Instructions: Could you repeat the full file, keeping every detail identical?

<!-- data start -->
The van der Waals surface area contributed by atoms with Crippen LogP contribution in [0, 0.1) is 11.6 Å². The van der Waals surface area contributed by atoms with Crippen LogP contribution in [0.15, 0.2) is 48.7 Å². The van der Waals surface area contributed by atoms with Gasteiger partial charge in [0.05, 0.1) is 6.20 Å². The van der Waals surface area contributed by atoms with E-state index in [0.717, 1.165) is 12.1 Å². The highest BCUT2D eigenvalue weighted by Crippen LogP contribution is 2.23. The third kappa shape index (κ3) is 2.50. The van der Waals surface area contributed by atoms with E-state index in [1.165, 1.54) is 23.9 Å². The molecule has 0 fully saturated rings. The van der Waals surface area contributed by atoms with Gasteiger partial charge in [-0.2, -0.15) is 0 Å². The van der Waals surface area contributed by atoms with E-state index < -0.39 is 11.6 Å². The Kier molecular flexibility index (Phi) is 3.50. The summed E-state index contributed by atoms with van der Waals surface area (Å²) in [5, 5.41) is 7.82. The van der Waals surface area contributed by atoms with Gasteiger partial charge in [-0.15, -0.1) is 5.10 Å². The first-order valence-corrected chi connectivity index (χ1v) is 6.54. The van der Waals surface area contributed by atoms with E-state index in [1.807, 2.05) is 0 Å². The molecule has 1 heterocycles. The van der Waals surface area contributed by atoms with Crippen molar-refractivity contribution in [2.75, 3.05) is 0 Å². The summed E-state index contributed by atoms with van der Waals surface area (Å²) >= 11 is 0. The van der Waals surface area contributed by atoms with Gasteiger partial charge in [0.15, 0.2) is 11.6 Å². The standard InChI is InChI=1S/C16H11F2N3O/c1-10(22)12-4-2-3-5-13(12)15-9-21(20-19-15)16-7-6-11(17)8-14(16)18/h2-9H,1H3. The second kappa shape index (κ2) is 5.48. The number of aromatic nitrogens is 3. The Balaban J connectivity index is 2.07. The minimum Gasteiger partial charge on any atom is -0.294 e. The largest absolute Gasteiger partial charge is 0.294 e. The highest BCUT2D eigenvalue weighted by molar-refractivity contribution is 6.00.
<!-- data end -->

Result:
The van der Waals surface area contributed by atoms with Crippen LogP contribution in [0, 0.1) is 11.6 Å². The van der Waals surface area contributed by atoms with Crippen LogP contribution in [0.15, 0.2) is 48.7 Å². The van der Waals surface area contributed by atoms with Gasteiger partial charge in [0.05, 0.1) is 6.20 Å². The van der Waals surface area contributed by atoms with E-state index in [0.717, 1.165) is 12.1 Å². The highest BCUT2D eigenvalue weighted by Crippen LogP contribution is 2.23. The third kappa shape index (κ3) is 2.50. The van der Waals surface area contributed by atoms with E-state index in [1.165, 1.54) is 23.9 Å². The molecule has 0 fully saturated rings. The van der Waals surface area contributed by atoms with Gasteiger partial charge in [-0.2, -0.15) is 0 Å². The van der Waals surface area contributed by atoms with E-state index < -0.39 is 11.6 Å². The Kier molecular flexibility index (Phi) is 3.50. The summed E-state index contributed by atoms with van der Waals surface area (Å²) in [5, 5.41) is 7.82. The van der Waals surface area contributed by atoms with Gasteiger partial charge in [-0.15, -0.1) is 5.10 Å². The first-order valence-corrected chi connectivity index (χ1v) is 6.54. The van der Waals surface area contributed by atoms with E-state index in [1.807, 2.05) is 0 Å². The molecule has 1 heterocycles. The van der Waals surface area contributed by atoms with Crippen molar-refractivity contribution in [2.75, 3.05) is 0 Å². The summed E-state index contributed by atoms with van der Waals surface area (Å²) >= 11 is 0. The van der Waals surface area contributed by atoms with Gasteiger partial charge in [0.15, 0.2) is 11.6 Å². The standard InChI is InChI=1S/C16H11F2N3O/c1-10(22)12-4-2-3-5-13(12)15-9-21(20-19-15)16-7-6-11(17)8-14(16)18/h2-9H,1H3. The second kappa shape index (κ2) is 5.48. The number of aromatic nitrogens is 3. The Balaban J connectivity index is 2.07. The minimum Gasteiger partial charge on any atom is -0.294 e. The largest absolute Gasteiger partial charge is 0.294 e. The highest BCUT2D eigenvalue weighted by molar-refractivity contribution is 6.00.